Boris Johnson Will Be Toppled By His Own MPs, Says Tory Elections Guru

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Boris Johnson when he was Mayor of London addressing supporters during a rally for the 'Vote Leave' campaign. (Photo: Christopher Furlong via Getty Images)
Boris Johnson when he was Mayor of London addressing supporters during a rally for the 'Vote Leave' campaign. (Photo: Christopher Furlong via Getty Images)

Boris Johnson when he was Mayor of London addressing supporters during a rally for the 'Vote Leave' campaign. (Photo: Christopher Furlong via Getty Images)

Boris Johnson is on course to be toppled by his own MPs in the coming months, a Tory peer said today.

Polling guru Lord Hayward said that the “mood has turned against the prime minister” in recent days and that he believed he will be dumped as Conservative leader.

His comments are significant given his record of successfully predicting political change.

The peer stunned the political establishment two weeks before the EU referendum in 2016 when he correctly declared the polls were wrong and that Britain would vote to leave.

It is quite striking that since Easter the position has changed dramatically. I do expect some form of election at some stage over the coming months unless people see some dramatic event which I don’t.Lord Hayward

His intervention came as the partygate scandal plunged Johnson’s premiership into fresh doubt after the PM was fined for breaching lockdown rules.

In another blow for Johnson, MPs yesterday called in the privileges committee to investigate whether he misled parliament by insisting the Covid laws were followed in Downing Street at all times.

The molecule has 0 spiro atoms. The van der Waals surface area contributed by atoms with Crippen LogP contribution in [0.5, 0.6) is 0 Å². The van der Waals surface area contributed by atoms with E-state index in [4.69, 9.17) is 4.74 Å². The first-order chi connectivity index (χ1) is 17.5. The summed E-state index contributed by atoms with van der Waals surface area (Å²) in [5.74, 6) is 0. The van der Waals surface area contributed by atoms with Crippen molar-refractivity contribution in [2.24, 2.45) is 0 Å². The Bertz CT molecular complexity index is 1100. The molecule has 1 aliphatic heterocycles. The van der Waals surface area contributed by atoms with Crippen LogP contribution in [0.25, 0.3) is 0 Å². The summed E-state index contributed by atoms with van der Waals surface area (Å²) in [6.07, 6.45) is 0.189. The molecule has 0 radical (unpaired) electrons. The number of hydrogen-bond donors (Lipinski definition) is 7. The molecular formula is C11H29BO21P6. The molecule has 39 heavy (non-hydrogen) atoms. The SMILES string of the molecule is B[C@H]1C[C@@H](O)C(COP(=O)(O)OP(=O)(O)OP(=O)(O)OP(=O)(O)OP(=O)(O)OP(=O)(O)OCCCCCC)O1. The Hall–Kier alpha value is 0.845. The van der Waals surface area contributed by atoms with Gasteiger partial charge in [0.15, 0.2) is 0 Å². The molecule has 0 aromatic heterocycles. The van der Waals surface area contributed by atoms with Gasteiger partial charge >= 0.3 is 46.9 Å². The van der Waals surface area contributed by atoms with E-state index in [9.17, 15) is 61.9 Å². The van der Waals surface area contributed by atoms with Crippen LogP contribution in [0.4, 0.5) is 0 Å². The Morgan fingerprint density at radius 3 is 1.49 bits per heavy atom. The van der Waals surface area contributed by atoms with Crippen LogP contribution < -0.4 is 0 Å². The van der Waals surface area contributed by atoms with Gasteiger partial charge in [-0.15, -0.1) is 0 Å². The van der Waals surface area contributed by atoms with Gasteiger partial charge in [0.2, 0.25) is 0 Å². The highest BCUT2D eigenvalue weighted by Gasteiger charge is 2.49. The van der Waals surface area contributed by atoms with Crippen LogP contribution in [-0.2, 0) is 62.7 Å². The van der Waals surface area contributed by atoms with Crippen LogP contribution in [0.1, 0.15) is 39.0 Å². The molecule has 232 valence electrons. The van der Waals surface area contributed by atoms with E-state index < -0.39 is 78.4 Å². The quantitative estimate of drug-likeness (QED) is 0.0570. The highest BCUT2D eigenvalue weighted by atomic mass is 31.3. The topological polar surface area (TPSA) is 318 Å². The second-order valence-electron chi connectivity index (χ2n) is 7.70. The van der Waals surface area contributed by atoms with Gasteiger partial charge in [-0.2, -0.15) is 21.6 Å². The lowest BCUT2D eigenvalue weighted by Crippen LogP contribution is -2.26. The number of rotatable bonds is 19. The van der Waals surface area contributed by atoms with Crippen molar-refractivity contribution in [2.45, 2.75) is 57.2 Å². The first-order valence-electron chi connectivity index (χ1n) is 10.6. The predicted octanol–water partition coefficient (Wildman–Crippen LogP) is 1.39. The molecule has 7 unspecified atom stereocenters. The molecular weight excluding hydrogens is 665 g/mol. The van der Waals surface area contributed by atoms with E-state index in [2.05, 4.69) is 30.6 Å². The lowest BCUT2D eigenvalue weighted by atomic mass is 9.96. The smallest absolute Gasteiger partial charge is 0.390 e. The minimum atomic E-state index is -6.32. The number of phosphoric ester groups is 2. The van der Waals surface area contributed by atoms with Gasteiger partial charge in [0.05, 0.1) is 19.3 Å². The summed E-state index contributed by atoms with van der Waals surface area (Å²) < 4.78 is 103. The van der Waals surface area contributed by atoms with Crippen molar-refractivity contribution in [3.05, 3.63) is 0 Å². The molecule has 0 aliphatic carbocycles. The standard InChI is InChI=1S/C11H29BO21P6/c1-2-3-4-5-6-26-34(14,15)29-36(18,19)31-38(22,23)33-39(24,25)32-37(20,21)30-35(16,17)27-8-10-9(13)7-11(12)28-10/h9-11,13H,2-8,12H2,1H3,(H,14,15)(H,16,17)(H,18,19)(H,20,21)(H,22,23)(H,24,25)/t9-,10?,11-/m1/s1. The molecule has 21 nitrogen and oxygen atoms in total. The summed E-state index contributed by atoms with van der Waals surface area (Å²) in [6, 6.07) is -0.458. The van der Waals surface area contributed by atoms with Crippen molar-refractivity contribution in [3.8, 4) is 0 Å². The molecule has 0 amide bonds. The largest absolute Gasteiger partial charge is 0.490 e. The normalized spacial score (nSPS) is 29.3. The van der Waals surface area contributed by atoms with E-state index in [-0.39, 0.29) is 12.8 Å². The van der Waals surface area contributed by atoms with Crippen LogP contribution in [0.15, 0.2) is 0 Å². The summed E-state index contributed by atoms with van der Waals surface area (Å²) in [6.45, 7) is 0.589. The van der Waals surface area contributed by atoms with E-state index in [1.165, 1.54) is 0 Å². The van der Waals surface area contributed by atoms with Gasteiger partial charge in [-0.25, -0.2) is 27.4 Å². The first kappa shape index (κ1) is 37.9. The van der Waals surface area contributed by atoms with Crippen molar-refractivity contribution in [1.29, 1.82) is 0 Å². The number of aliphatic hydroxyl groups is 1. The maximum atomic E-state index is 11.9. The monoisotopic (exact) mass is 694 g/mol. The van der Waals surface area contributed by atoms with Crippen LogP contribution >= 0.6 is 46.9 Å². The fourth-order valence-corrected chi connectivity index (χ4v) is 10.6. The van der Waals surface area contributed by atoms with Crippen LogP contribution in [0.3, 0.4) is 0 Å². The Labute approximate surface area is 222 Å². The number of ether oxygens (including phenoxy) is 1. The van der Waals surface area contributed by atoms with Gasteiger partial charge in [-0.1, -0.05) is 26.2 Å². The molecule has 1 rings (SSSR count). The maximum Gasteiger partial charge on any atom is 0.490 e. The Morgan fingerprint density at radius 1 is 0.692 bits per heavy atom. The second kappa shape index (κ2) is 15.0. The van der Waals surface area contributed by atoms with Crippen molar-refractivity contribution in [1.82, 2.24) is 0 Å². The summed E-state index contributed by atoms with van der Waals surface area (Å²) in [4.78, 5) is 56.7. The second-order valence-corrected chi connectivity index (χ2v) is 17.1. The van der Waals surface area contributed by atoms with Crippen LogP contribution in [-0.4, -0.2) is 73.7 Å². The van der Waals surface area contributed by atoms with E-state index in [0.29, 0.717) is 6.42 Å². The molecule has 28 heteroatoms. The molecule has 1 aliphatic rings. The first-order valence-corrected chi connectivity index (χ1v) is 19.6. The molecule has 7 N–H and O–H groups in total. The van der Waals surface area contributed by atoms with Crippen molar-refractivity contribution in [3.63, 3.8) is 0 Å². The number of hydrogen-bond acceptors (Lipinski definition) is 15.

Hayward said that before Easter there was “some criticism” of Johnson but after MPs returned from their break, the “mood has turned against” him.

He told BBC Radio 4′s World At One that whatever their feelings before, Tory MPs were now more sceptical and critical of the prime minister.

Asked if it reminded him of 1989, when Margaret Thatcher faced a leadership challenge that marked the start of her downfall, Hayward replied: “I think quite definitely.

“I think we are moving to a position despite what the prime minister says that...Tory MPs, Tory associations, Tory councillors do not want an even more protracted process.

“We’ve had it basically since before Christmas. I expect that there will be some form of contest for leadership at some stage, not immediately, but the support for the prime minister is being eroded quite markedly and has been since the recess.”

Asked if he thought it was being eroded in a way that could not be reversed, he replied: “Yes, I think if one looks forward, there is the decision of the police in relation to future fines, possibly more investigations, you’ve got the Sue Gray report and then you would have the privileges committee and this would be death by 1,000 cuts.”

He said the Conservative Party and particularly the MPs were moving towards a position where this matter “has to be resolved”.

Asked if Johnson was heading towards “political death”, Hayward replied: “Yes, I do think so. I changed my view at the Easter recess, I was clear that the process would be handled slowly and steadily.

“But I think what we’re now seeing is I expect there to be a challenge to his leadership in some form or another.”

Hayward said the “only thing” he could see that might cause a delay would be the fact that there is not a “clear alternative”.

The Tory peer said MPs and senior members of the party were looking around for an alternative, although “they won’t necessarily admit it”.

It comes as The Telegraph reported that support for ex-foreign secretary Jeremy Hunt - who was beaten by Johnson in the 2019 leadership election - was growing.

A former cabinet minister told the paper there was “a groundswell of support for Jeremy Hunt amongst colleagues” which will manifest itself after May 5.

Former government chief whip Mark Harper has also said he expects Johnson to face a vote of no confidence from his own MPs within the next three months.

However, Johnson remained bullish today as he insisted he would be prime minister for the foreseeable future.

Asked on an official visit to India if he would still be in Number 10 when the Hindu festival of Diwali takes place on October 24, the PM replied: “The answer is yes.

This article originally appeared on HuffPost UK and has been updated.

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